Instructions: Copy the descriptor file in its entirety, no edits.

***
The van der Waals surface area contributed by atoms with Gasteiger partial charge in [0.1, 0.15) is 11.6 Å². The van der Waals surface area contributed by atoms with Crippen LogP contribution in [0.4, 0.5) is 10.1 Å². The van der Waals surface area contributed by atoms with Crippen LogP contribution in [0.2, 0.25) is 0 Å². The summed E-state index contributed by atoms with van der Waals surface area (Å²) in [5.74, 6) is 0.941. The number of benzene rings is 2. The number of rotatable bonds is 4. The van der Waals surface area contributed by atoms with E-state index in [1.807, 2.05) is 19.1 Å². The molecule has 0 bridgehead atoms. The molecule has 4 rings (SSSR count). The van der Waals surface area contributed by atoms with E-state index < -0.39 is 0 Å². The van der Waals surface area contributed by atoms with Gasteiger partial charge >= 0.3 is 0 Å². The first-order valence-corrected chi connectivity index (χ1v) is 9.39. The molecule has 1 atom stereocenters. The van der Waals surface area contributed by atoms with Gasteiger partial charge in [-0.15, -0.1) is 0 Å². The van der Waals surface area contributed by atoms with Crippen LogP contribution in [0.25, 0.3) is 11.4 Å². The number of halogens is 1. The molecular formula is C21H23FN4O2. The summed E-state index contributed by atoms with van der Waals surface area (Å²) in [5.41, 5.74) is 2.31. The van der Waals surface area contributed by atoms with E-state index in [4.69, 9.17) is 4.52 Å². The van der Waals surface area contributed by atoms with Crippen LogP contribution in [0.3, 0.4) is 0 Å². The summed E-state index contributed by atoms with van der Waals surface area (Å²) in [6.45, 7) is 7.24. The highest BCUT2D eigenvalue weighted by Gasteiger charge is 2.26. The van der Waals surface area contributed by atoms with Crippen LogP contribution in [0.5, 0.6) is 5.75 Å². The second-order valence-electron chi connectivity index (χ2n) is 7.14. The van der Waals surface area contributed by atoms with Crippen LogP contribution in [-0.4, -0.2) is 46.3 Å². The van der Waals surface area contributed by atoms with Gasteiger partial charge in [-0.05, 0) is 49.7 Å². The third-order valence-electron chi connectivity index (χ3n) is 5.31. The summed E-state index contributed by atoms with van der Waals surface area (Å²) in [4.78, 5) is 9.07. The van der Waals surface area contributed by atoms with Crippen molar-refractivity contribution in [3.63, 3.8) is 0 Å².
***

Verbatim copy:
The van der Waals surface area contributed by atoms with Gasteiger partial charge in [0.1, 0.15) is 11.6 Å². The van der Waals surface area contributed by atoms with Crippen LogP contribution in [0.4, 0.5) is 10.1 Å². The van der Waals surface area contributed by atoms with Crippen LogP contribution in [0.2, 0.25) is 0 Å². The summed E-state index contributed by atoms with van der Waals surface area (Å²) in [5.74, 6) is 0.941. The number of benzene rings is 2. The number of rotatable bonds is 4. The van der Waals surface area contributed by atoms with E-state index in [1.807, 2.05) is 19.1 Å². The molecule has 0 bridgehead atoms. The molecule has 4 rings (SSSR count). The van der Waals surface area contributed by atoms with E-state index < -0.39 is 0 Å². The van der Waals surface area contributed by atoms with Gasteiger partial charge >= 0.3 is 0 Å². The first-order valence-corrected chi connectivity index (χ1v) is 9.39. The molecule has 1 atom stereocenters. The van der Waals surface area contributed by atoms with Gasteiger partial charge in [-0.15, -0.1) is 0 Å². The van der Waals surface area contributed by atoms with Crippen LogP contribution in [0.25, 0.3) is 11.4 Å². The number of halogens is 1. The molecular formula is C21H23FN4O2. The summed E-state index contributed by atoms with van der Waals surface area (Å²) in [5.41, 5.74) is 2.31. The van der Waals surface area contributed by atoms with E-state index in [4.69, 9.17) is 4.52 Å². The van der Waals surface area contributed by atoms with Crippen LogP contribution in [0.3, 0.4) is 0 Å². The summed E-state index contributed by atoms with van der Waals surface area (Å²) in [6.45, 7) is 7.24. The highest BCUT2D eigenvalue weighted by Gasteiger charge is 2.26. The van der Waals surface area contributed by atoms with Crippen LogP contribution in [0.5, 0.6) is 5.75 Å². The second-order valence-electron chi connectivity index (χ2n) is 7.14. The van der Waals surface area contributed by atoms with Crippen LogP contribution in [-0.4, -0.2) is 46.3 Å². The van der Waals surface area contributed by atoms with Gasteiger partial charge in [-0.05, 0) is 49.7 Å². The third-order valence-electron chi connectivity index (χ3n) is 5.31. The summed E-state index contributed by atoms with van der Waals surface area (Å²) in [4.78, 5) is 9.07. The van der Waals surface area contributed by atoms with Crippen molar-refractivity contribution in [3.63, 3.8) is 0 Å².